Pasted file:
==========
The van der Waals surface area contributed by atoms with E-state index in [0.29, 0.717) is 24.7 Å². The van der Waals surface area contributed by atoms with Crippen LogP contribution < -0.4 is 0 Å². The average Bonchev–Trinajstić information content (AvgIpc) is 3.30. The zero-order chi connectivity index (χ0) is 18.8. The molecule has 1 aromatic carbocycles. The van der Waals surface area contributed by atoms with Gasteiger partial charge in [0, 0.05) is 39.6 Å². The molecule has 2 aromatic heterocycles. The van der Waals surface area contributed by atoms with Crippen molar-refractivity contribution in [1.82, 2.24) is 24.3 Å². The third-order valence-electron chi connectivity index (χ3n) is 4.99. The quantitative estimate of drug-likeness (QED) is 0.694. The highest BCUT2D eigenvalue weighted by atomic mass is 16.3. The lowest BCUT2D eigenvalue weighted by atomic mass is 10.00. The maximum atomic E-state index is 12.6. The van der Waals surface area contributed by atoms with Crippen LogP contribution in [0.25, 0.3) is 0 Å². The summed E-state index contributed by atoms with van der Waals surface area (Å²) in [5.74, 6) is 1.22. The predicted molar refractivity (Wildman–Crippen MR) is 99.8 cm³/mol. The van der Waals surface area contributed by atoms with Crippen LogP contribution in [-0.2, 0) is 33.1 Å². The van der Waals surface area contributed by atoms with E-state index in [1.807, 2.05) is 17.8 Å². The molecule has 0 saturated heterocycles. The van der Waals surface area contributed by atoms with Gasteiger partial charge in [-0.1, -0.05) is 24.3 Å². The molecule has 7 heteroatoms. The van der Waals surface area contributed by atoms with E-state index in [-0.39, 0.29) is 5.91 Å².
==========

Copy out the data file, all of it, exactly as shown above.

The van der Waals surface area contributed by atoms with E-state index in [0.29, 0.717) is 24.7 Å². The van der Waals surface area contributed by atoms with Crippen LogP contribution < -0.4 is 0 Å². The average Bonchev–Trinajstić information content (AvgIpc) is 3.30. The zero-order chi connectivity index (χ0) is 18.8. The molecule has 1 aromatic carbocycles. The van der Waals surface area contributed by atoms with Gasteiger partial charge in [0, 0.05) is 39.6 Å². The molecule has 2 aromatic heterocycles. The van der Waals surface area contributed by atoms with Crippen molar-refractivity contribution in [1.82, 2.24) is 24.3 Å². The third-order valence-electron chi connectivity index (χ3n) is 4.99. The quantitative estimate of drug-likeness (QED) is 0.694. The highest BCUT2D eigenvalue weighted by atomic mass is 16.3. The lowest BCUT2D eigenvalue weighted by atomic mass is 10.00. The maximum atomic E-state index is 12.6. The van der Waals surface area contributed by atoms with Crippen LogP contribution in [0.25, 0.3) is 0 Å². The summed E-state index contributed by atoms with van der Waals surface area (Å²) in [5.74, 6) is 1.22. The predicted molar refractivity (Wildman–Crippen MR) is 99.8 cm³/mol. The van der Waals surface area contributed by atoms with Crippen LogP contribution in [-0.2, 0) is 33.1 Å². The van der Waals surface area contributed by atoms with E-state index in [1.807, 2.05) is 17.8 Å². The molecule has 0 saturated heterocycles. The van der Waals surface area contributed by atoms with Gasteiger partial charge in [-0.1, -0.05) is 24.3 Å². The molecule has 7 heteroatoms. The van der Waals surface area contributed by atoms with E-state index in [-0.39, 0.29) is 5.91 Å².